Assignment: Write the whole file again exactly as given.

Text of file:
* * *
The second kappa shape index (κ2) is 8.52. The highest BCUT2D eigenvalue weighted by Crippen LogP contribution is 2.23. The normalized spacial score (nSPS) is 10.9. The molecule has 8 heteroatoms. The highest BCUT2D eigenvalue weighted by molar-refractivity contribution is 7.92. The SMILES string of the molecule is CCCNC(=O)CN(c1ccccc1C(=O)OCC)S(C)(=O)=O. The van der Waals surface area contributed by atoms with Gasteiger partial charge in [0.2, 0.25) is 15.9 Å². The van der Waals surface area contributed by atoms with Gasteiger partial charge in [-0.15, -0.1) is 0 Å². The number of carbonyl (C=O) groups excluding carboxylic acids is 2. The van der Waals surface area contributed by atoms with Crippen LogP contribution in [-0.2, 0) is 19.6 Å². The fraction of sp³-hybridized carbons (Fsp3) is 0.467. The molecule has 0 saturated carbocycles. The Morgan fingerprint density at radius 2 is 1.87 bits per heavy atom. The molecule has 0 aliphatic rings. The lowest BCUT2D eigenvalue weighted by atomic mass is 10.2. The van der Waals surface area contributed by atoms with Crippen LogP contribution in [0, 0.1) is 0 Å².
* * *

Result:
The second kappa shape index (κ2) is 8.52. The highest BCUT2D eigenvalue weighted by Crippen LogP contribution is 2.23. The normalized spacial score (nSPS) is 10.9. The molecule has 8 heteroatoms. The highest BCUT2D eigenvalue weighted by molar-refractivity contribution is 7.92. The SMILES string of the molecule is CCCNC(=O)CN(c1ccccc1C(=O)OCC)S(C)(=O)=O. The van der Waals surface area contributed by atoms with Gasteiger partial charge in [0.2, 0.25) is 15.9 Å². The van der Waals surface area contributed by atoms with Gasteiger partial charge in [-0.15, -0.1) is 0 Å². The number of carbonyl (C=O) groups excluding carboxylic acids is 2. The van der Waals surface area contributed by atoms with Crippen LogP contribution in [-0.2, 0) is 19.6 Å². The fraction of sp³-hybridized carbons (Fsp3) is 0.467. The molecule has 0 saturated carbocycles. The Morgan fingerprint density at radius 2 is 1.87 bits per heavy atom. The molecule has 0 aliphatic rings. The lowest BCUT2D eigenvalue weighted by atomic mass is 10.2. The van der Waals surface area contributed by atoms with Crippen LogP contribution in [0, 0.1) is 0 Å².